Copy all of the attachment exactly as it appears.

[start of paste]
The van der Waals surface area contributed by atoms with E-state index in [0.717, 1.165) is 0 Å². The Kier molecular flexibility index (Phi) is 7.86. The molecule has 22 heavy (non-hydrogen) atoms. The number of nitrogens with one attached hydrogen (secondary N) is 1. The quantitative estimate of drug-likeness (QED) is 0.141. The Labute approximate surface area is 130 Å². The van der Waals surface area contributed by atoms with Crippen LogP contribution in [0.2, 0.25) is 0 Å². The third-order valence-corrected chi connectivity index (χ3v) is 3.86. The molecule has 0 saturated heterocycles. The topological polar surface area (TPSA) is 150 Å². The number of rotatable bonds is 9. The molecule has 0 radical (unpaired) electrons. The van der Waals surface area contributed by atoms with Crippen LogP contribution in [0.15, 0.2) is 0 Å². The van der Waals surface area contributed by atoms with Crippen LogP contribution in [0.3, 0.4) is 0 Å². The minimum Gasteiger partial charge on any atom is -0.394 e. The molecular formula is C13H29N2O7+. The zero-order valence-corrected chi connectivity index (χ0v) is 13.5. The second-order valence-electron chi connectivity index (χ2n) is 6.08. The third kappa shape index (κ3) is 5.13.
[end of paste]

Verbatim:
The van der Waals surface area contributed by atoms with E-state index in [0.717, 1.165) is 0 Å². The Kier molecular flexibility index (Phi) is 7.86. The molecule has 22 heavy (non-hydrogen) atoms. The number of nitrogens with one attached hydrogen (secondary N) is 1. The quantitative estimate of drug-likeness (QED) is 0.141. The Labute approximate surface area is 130 Å². The van der Waals surface area contributed by atoms with Crippen LogP contribution in [0.2, 0.25) is 0 Å². The third-order valence-corrected chi connectivity index (χ3v) is 3.86. The molecule has 0 saturated heterocycles. The topological polar surface area (TPSA) is 150 Å². The number of rotatable bonds is 9. The molecule has 0 radical (unpaired) electrons. The van der Waals surface area contributed by atoms with Crippen LogP contribution in [0.15, 0.2) is 0 Å². The van der Waals surface area contributed by atoms with Crippen LogP contribution in [0.3, 0.4) is 0 Å². The minimum Gasteiger partial charge on any atom is -0.394 e. The molecular formula is C13H29N2O7+. The zero-order valence-corrected chi connectivity index (χ0v) is 13.5. The second-order valence-electron chi connectivity index (χ2n) is 6.08. The third kappa shape index (κ3) is 5.13.